Eye movement desensitization and reprocessing (EMDR) therapy as a treatment for depression
This study examined the efficacy of EMDR therapy as a treatment for unipolar depression. Results provide preliminary evidence for the efficacy of EMDR therapy. Of the 12 participants that received 10 sessions of EMDR therapy, four met the criteria for “Recovered,” six “Improved” and two reported no change in severity of depressive symptoms. Results further indicated that participants who experienced decline in depressive symptoms within the first six sessions of treatment had a higher probability to be meet the criteria for “Recovered.” A small sample comparison between EMDR therapy (n = 4) and CBT (n = 4) did not find any significant difference in terms of treatment outcome. In phase 2, participants in both groups either improved or recovered after 10 sessions of treatment. Sudden gains analysis indicated that 5 out of 12 EMDR therapy participants had sudden gains. Participants in sudden gains group were more likely to meet “Recovered” criteria than participants in no-gains group. Examination of attention bias found that depression was positively related to negative affect fixation duration and negatively related to positive affect fixation duration when only using female affect images. These findings support previous research that used attention bias to differentiate depressed and non-depressed persons. Clinical implication and further research are discussed.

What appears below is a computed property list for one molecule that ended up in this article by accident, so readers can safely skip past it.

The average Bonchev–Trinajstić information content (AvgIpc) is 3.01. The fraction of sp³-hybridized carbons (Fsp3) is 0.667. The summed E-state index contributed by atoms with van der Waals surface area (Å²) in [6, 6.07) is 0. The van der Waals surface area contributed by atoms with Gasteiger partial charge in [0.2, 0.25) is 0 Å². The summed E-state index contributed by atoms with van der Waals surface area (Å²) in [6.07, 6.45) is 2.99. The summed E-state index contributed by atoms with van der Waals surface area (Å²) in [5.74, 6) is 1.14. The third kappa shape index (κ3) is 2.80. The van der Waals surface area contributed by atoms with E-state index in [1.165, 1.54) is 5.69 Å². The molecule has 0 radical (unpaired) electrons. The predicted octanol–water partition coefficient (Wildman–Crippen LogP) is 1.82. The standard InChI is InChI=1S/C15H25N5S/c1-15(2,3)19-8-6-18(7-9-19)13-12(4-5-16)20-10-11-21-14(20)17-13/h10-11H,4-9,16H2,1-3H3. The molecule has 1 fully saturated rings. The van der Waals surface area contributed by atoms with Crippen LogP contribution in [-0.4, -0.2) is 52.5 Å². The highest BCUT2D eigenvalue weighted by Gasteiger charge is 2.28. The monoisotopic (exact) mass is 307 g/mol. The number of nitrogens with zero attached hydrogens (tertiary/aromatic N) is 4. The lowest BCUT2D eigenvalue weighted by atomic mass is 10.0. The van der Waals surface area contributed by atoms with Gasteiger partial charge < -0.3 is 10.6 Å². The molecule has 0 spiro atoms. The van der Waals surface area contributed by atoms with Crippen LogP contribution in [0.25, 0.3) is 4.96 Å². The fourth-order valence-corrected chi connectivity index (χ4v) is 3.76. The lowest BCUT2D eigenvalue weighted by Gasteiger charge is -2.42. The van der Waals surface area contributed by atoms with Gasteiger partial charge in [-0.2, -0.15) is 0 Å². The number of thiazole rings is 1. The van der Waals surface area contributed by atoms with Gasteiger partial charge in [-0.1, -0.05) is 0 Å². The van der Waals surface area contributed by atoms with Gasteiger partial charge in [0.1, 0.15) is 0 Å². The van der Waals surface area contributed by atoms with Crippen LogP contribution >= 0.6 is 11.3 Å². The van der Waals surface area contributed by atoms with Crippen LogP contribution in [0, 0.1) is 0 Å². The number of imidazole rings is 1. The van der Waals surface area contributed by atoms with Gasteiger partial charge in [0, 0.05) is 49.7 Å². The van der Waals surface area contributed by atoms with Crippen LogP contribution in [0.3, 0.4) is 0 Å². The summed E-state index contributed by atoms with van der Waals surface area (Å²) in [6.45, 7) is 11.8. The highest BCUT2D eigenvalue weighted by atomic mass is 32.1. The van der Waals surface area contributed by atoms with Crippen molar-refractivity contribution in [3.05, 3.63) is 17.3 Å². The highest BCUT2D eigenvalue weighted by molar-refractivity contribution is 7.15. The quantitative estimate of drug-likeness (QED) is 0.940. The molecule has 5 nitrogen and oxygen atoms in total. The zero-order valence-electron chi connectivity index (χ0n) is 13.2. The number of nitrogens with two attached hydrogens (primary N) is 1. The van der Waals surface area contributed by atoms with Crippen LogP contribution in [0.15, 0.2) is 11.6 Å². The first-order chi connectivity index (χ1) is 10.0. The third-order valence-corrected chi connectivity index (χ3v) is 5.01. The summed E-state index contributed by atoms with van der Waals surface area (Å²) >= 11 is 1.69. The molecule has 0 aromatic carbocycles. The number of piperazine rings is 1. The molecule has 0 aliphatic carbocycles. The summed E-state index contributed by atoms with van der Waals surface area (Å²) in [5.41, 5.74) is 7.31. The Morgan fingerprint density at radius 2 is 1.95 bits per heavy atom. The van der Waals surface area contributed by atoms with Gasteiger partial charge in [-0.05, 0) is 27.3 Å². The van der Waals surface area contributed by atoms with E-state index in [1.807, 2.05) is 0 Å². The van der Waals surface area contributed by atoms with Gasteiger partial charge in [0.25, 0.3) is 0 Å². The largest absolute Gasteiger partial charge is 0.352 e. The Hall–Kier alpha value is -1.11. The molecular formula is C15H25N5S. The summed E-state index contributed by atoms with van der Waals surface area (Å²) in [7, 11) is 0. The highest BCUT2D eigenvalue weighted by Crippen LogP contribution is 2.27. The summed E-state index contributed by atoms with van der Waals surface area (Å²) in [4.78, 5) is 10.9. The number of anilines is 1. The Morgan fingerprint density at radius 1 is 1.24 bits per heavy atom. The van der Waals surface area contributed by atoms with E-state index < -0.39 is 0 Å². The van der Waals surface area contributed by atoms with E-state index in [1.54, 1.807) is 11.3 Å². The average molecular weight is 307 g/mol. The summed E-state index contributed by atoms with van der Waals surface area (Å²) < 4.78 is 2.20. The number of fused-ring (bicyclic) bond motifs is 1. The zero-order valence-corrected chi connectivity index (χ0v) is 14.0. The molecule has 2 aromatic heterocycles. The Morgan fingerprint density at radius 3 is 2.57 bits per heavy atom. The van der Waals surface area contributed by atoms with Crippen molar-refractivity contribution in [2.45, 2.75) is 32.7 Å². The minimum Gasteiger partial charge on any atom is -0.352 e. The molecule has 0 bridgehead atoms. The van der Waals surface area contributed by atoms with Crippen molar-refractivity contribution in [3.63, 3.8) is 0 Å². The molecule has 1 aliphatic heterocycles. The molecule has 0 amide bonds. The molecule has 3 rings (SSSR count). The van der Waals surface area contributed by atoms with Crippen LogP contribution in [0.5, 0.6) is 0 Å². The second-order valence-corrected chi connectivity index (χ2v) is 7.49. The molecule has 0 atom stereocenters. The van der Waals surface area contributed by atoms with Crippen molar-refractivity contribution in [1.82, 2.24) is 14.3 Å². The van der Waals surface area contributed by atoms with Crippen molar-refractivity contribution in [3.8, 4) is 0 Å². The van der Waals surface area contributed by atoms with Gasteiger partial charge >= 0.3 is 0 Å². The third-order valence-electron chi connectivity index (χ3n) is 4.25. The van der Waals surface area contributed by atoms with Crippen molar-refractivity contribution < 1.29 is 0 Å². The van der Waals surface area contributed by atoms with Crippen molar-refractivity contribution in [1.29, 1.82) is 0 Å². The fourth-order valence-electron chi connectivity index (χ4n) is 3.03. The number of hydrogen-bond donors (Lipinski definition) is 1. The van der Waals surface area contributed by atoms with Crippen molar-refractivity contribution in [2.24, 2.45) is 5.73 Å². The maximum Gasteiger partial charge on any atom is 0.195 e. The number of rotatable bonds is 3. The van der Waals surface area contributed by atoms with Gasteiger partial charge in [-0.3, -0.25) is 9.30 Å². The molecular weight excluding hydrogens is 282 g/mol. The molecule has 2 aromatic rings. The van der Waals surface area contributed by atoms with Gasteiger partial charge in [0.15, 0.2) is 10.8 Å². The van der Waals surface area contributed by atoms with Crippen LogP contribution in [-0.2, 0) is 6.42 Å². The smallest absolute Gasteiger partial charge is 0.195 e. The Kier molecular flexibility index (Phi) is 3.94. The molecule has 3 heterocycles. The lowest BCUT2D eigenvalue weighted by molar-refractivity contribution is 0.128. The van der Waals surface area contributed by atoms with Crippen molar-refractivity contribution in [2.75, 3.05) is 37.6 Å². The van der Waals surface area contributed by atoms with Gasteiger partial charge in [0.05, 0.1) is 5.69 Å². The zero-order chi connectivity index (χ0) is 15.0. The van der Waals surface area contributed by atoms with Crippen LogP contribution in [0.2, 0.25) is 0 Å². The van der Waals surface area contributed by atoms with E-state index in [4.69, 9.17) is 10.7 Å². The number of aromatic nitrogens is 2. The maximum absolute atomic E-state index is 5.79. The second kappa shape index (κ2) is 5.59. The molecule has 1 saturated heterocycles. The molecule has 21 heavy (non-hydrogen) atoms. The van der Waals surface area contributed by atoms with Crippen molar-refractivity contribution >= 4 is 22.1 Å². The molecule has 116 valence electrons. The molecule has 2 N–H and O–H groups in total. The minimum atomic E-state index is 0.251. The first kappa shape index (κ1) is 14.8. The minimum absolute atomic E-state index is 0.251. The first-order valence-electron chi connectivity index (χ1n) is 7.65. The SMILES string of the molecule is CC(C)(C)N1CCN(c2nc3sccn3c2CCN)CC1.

Original Work Citation
Su, Y. (2010). Eye movement desensitization and reprocessing (EMDR) therapy as a treatment for depression. (Master's thesis, Kansas State University)
“Eye movement desensitization and reprocessing (EMDR) therapy as a treatment for depression,” Francine Shapiro Library, accessed October 28, 2020, https://emdria.omeka.net/items/show/25115.